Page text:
Sunday, January 5, 2014

Musical Metaphors

Our language contains within it layer upon layer of fossilized metaphors that reveal something of the history and sociology of the language. I haven't actually studied this phenomenon in the abstract, so don't expect any theoretical rigor.

Some examples? We have some in law. Referring to the boundaries of a piece of land, legal documents often refer to "metes and bounds" which are usages only found in these kinds of documents these days. "Bounds", of course, is related to the word "boundaries".

But what brought all this to mind was noticing how often music-related metaphors appear in conversation.

I don't mean to harp on it, but when someone comes to us crying the blues, those are musical metaphors. Of course, we often react by miming playing the world's smallest violin. I don't mean to blow my own horn, but I think I can find some more for you. I'm sure it will be music to your ears.

I've been reading about various institutions cutting back on music instruction lately. This is likely to end in a game of musical chairs as the music teachers scramble to find one of the few positions left. And if the resulting struggle results in an unfortunate injury, one of the unlucky teachers might end up singing soprano in the choir.

Speaking of a choir, if everyone at the meeting ends up expressing the same point of view we might say they are all singing from the same sheet of music. And if they all nod and say, "yes we are", we might say that they chorused. Or we might say they sounded like a broken record.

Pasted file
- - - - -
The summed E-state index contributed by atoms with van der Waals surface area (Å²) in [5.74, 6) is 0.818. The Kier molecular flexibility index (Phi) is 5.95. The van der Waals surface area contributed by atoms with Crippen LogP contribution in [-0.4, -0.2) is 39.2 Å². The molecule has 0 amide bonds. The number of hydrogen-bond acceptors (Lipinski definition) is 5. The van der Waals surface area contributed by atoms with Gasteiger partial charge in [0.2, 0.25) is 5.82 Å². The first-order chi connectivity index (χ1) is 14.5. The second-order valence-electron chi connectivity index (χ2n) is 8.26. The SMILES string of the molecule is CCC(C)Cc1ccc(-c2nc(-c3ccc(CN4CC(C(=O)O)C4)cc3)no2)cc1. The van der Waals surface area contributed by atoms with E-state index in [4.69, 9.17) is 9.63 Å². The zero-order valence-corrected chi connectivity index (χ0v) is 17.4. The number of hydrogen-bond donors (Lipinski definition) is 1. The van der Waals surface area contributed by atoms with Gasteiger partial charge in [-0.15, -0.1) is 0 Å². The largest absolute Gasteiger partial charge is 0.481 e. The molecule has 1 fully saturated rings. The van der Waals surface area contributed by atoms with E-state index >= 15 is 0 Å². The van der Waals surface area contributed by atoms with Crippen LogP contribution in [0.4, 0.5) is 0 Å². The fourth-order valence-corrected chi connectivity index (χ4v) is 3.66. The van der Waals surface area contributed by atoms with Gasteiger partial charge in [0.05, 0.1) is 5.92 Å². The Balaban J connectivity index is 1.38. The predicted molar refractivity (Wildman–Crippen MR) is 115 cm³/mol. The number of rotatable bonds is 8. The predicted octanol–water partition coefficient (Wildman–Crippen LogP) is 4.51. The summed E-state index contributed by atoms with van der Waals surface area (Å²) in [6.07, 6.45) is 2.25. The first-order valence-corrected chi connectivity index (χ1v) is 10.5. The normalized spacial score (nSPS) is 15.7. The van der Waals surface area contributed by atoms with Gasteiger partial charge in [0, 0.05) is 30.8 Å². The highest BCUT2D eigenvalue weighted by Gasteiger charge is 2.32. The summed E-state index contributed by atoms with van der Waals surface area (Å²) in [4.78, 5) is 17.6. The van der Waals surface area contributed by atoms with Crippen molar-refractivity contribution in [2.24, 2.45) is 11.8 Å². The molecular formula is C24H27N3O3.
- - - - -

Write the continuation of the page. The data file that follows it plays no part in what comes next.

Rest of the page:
Even politicians indulge in a bit of it: Nero is said to have fiddled while Rome burned. But he was actually playing the lyre. As things got worse and worse, people might have said they crescendoed. All in all, you could say that Nero's tenure as emperor started off on a sour note. He was just not in tune with the populace. Like the nutty emperor Caligula, he was a few beats short of a bar.

Musical metaphors invade our social lives. We usually agree that you should dance with the one that brought you. We also might think that to keep a meeting on a cordial footing we should mute disagreements. Yes, that too is a musical metaphor. A mute is a device that bowed string players place on the bridge to soften the sound. Also, the goal of many meetings is to achieve a harmony of means and ends. Otherwise we could all end up marching to the beat of our own drummer. Speaking of beating the drum, do people still call it that when they are trumpeting taking up some new social policy? And if we are already in agreement, is that just preaching to the choir?

If someone really puts together a good strategy we say they orchestrated a successful campaign, which mixes two metaphors. We usually want to avoid that. Builders, for example, might want to achieve a harmonious blend of architectural styles. Of course, we don't always want that. If you are organizing a debate on television, to avoid boredom you want to have a good counterpoint between different points of view.

Well, I hope I haven't bored you with my monotonous droning on!

Don't know if this is exactly the right song, but here is a Bessie Smith song from 1931. Apparently she needs some sugar in her bowl:


UPDATE: I have thought of the perfect piece to end this: the "One Note Samba" by Antonio Carlos Jobim, here sung by Frank Sinatra:


2 comments:

Jared White said...

Speaking of music and metaphors, this reminds me of Godel, Escher, Bach by Douglas Hofstadter. If you are not familiar with it you may be interested.

Bryan Townsend said...

Oh yes, I do know the Hofstadter book. I read it about 30 years ago with great pleasure. I should probably re-read it now with a different perspective.